The government of New Zealand is represented by an intricate symbol called a coat of arms. The history of coats of arms goes back hundreds of years.
However, the coat of arms used by the New Zealand Government is much younger. It is based upon the design of James McDonald, the winner of a public competition held in 1906. His design was officially accepted and introduced by a royal warrant of King George V in 1911.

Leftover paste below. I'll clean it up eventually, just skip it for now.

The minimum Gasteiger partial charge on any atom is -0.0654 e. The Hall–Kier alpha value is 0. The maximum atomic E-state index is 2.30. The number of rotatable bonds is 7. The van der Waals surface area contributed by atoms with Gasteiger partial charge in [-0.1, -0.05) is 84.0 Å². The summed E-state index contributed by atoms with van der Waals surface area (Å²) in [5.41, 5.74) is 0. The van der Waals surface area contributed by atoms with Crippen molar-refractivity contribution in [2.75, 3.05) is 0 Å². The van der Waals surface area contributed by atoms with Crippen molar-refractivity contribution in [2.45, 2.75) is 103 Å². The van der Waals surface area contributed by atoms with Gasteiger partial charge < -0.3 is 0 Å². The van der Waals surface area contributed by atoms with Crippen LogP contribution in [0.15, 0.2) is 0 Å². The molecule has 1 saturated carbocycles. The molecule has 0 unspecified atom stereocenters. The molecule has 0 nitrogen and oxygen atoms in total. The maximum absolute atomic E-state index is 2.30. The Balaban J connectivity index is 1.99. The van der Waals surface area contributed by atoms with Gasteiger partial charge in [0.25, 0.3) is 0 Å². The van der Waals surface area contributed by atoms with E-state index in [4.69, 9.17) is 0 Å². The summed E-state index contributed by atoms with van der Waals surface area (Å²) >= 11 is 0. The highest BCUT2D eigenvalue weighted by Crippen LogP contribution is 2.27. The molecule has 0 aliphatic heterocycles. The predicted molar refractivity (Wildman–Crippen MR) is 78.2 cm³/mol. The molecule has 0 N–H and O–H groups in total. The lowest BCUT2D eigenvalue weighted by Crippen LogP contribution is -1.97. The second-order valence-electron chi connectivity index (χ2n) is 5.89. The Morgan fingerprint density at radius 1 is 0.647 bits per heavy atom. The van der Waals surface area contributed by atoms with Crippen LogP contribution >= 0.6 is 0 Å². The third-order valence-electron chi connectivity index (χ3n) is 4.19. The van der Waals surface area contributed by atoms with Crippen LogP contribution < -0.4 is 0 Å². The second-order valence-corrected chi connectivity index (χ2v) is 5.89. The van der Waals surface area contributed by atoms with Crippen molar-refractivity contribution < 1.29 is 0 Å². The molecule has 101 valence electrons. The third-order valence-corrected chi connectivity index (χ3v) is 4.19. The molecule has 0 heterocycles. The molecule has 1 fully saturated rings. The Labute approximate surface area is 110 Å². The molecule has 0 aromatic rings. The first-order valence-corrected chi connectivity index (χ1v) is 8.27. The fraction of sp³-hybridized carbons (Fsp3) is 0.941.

The design was revised slightly in 1956, when a crown replaced the lion holding the Union Flag. The motto ‘Onward’ was replaced by ‘New Zealand’. The supporters, a female figure (usually shown as a European woman) and a Maori chief, were made to face inwards. The chief was given a kapeu, a greenstone ear pendant.
These arms are used on official documents, and are to be found in many government buildings. As they are the insignia of the New Zealand Government, private use, especially of a commercial nature, is not appropriate.